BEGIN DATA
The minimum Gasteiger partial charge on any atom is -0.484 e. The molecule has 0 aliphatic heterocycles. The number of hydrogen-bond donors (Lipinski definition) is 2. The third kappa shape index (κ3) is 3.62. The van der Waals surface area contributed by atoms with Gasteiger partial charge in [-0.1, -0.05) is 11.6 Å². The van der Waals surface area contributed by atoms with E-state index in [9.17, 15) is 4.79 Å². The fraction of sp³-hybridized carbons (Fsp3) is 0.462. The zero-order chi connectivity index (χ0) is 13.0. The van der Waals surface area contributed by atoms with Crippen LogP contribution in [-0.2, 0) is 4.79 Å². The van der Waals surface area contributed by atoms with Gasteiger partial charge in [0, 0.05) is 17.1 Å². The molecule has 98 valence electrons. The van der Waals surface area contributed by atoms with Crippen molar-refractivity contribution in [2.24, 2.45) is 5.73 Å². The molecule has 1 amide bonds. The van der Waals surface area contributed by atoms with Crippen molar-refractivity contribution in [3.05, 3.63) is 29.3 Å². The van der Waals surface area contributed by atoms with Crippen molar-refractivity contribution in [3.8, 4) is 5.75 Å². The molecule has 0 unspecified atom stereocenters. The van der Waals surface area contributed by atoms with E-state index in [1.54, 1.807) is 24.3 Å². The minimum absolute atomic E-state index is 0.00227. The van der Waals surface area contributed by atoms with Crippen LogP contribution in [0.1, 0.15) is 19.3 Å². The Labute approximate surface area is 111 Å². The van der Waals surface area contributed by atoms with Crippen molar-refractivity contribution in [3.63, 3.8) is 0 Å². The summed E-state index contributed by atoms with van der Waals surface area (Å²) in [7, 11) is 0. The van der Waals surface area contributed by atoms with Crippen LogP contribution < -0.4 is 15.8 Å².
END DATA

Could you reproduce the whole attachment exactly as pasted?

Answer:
The minimum Gasteiger partial charge on any atom is -0.484 e. The molecule has 0 aliphatic heterocycles. The number of hydrogen-bond donors (Lipinski definition) is 2. The third kappa shape index (κ3) is 3.62. The van der Waals surface area contributed by atoms with Gasteiger partial charge in [-0.1, -0.05) is 11.6 Å². The van der Waals surface area contributed by atoms with E-state index in [9.17, 15) is 4.79 Å². The fraction of sp³-hybridized carbons (Fsp3) is 0.462. The zero-order chi connectivity index (χ0) is 13.0. The van der Waals surface area contributed by atoms with Crippen LogP contribution in [-0.2, 0) is 4.79 Å². The van der Waals surface area contributed by atoms with Gasteiger partial charge in [0, 0.05) is 17.1 Å². The molecule has 98 valence electrons. The van der Waals surface area contributed by atoms with Crippen molar-refractivity contribution in [2.24, 2.45) is 5.73 Å². The molecule has 1 amide bonds. The van der Waals surface area contributed by atoms with Crippen molar-refractivity contribution in [3.05, 3.63) is 29.3 Å². The van der Waals surface area contributed by atoms with Crippen molar-refractivity contribution in [3.8, 4) is 5.75 Å². The molecule has 0 unspecified atom stereocenters. The van der Waals surface area contributed by atoms with E-state index in [1.54, 1.807) is 24.3 Å². The minimum absolute atomic E-state index is 0.00227. The van der Waals surface area contributed by atoms with Crippen LogP contribution in [0.1, 0.15) is 19.3 Å². The Labute approximate surface area is 111 Å². The van der Waals surface area contributed by atoms with Crippen molar-refractivity contribution in [3.63, 3.8) is 0 Å². The summed E-state index contributed by atoms with van der Waals surface area (Å²) in [7, 11) is 0. The van der Waals surface area contributed by atoms with Crippen LogP contribution < -0.4 is 15.8 Å².